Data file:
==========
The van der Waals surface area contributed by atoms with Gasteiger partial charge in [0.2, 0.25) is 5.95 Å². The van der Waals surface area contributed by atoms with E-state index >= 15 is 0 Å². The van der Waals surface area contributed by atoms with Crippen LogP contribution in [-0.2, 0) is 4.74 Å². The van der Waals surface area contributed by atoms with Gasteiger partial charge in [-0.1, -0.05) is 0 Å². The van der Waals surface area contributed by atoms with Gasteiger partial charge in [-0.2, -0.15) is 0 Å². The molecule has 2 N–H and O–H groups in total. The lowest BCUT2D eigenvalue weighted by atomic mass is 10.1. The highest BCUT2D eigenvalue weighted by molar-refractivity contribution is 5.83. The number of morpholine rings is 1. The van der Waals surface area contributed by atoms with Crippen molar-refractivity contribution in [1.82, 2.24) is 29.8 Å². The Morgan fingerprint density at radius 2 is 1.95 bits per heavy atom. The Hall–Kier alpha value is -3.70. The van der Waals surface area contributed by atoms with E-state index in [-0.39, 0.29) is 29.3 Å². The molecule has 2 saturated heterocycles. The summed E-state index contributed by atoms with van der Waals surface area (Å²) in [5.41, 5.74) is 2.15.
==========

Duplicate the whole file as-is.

The van der Waals surface area contributed by atoms with Gasteiger partial charge in [0.2, 0.25) is 5.95 Å². The van der Waals surface area contributed by atoms with E-state index >= 15 is 0 Å². The van der Waals surface area contributed by atoms with Crippen LogP contribution in [-0.2, 0) is 4.74 Å². The van der Waals surface area contributed by atoms with Gasteiger partial charge in [-0.1, -0.05) is 0 Å². The van der Waals surface area contributed by atoms with Gasteiger partial charge in [-0.2, -0.15) is 0 Å². The molecule has 2 N–H and O–H groups in total. The lowest BCUT2D eigenvalue weighted by atomic mass is 10.1. The highest BCUT2D eigenvalue weighted by molar-refractivity contribution is 5.83. The number of morpholine rings is 1. The van der Waals surface area contributed by atoms with Crippen molar-refractivity contribution in [1.82, 2.24) is 29.8 Å². The Morgan fingerprint density at radius 2 is 1.95 bits per heavy atom. The Hall–Kier alpha value is -3.70. The van der Waals surface area contributed by atoms with E-state index in [-0.39, 0.29) is 29.3 Å². The molecule has 2 saturated heterocycles. The summed E-state index contributed by atoms with van der Waals surface area (Å²) in [5.41, 5.74) is 2.15.